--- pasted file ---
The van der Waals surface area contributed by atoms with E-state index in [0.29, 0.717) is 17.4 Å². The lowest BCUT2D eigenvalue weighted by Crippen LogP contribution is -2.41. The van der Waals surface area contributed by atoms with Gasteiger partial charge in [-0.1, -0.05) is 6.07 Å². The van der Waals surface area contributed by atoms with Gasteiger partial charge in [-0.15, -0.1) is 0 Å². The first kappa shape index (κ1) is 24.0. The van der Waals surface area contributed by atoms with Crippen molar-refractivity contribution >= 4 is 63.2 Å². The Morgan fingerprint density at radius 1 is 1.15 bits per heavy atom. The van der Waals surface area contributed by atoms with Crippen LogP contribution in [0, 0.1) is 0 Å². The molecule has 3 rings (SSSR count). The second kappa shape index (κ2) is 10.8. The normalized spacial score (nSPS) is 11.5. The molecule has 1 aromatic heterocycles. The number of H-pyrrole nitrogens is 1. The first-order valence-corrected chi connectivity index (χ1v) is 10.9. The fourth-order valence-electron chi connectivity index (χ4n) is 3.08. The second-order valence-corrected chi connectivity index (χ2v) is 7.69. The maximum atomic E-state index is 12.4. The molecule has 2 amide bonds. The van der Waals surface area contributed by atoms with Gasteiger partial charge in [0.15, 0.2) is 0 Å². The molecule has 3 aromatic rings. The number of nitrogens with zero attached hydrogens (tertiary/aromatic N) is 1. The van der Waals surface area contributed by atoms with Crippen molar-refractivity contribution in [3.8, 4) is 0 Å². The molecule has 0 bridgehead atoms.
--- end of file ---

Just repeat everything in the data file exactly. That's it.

The van der Waals surface area contributed by atoms with E-state index in [0.29, 0.717) is 17.4 Å². The lowest BCUT2D eigenvalue weighted by Crippen LogP contribution is -2.41. The van der Waals surface area contributed by atoms with Gasteiger partial charge in [-0.1, -0.05) is 6.07 Å². The van der Waals surface area contributed by atoms with Gasteiger partial charge in [-0.15, -0.1) is 0 Å². The first kappa shape index (κ1) is 24.0. The van der Waals surface area contributed by atoms with Crippen molar-refractivity contribution >= 4 is 63.2 Å². The Morgan fingerprint density at radius 1 is 1.15 bits per heavy atom. The van der Waals surface area contributed by atoms with Crippen LogP contribution in [0, 0.1) is 0 Å². The molecule has 3 rings (SSSR count). The second kappa shape index (κ2) is 10.8. The normalized spacial score (nSPS) is 11.5. The molecule has 1 aromatic heterocycles. The number of H-pyrrole nitrogens is 1. The first-order valence-corrected chi connectivity index (χ1v) is 10.9. The fourth-order valence-electron chi connectivity index (χ4n) is 3.08. The second-order valence-corrected chi connectivity index (χ2v) is 7.69. The maximum atomic E-state index is 12.4. The molecule has 2 amide bonds. The van der Waals surface area contributed by atoms with Gasteiger partial charge in [0.15, 0.2) is 0 Å². The molecule has 3 aromatic rings. The number of nitrogens with zero attached hydrogens (tertiary/aromatic N) is 1. The van der Waals surface area contributed by atoms with Crippen molar-refractivity contribution in [3.8, 4) is 0 Å². The molecule has 0 bridgehead atoms.